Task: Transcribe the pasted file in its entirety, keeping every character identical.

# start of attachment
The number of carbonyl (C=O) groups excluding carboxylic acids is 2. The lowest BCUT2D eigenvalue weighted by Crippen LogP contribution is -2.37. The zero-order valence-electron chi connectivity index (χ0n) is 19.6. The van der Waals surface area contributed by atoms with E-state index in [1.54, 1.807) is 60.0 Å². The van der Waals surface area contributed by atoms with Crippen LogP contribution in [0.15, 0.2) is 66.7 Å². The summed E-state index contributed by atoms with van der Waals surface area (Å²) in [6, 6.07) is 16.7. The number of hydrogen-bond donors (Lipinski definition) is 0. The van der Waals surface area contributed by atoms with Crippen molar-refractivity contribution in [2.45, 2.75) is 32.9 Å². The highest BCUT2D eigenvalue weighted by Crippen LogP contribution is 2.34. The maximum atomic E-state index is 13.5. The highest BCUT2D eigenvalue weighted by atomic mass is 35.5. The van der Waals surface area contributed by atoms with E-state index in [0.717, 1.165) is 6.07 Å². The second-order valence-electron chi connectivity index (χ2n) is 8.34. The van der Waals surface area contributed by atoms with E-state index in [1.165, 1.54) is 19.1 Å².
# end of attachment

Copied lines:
The number of carbonyl (C=O) groups excluding carboxylic acids is 2. The lowest BCUT2D eigenvalue weighted by Crippen LogP contribution is -2.37. The zero-order valence-electron chi connectivity index (χ0n) is 19.6. The van der Waals surface area contributed by atoms with E-state index in [1.54, 1.807) is 60.0 Å². The van der Waals surface area contributed by atoms with Crippen LogP contribution in [0.15, 0.2) is 66.7 Å². The summed E-state index contributed by atoms with van der Waals surface area (Å²) in [6, 6.07) is 16.7. The number of hydrogen-bond donors (Lipinski definition) is 0. The van der Waals surface area contributed by atoms with Crippen molar-refractivity contribution in [2.45, 2.75) is 32.9 Å². The highest BCUT2D eigenvalue weighted by Crippen LogP contribution is 2.34. The maximum atomic E-state index is 13.5. The highest BCUT2D eigenvalue weighted by atomic mass is 35.5. The van der Waals surface area contributed by atoms with E-state index in [0.717, 1.165) is 6.07 Å². The second-order valence-electron chi connectivity index (χ2n) is 8.34. The van der Waals surface area contributed by atoms with E-state index in [1.165, 1.54) is 19.1 Å².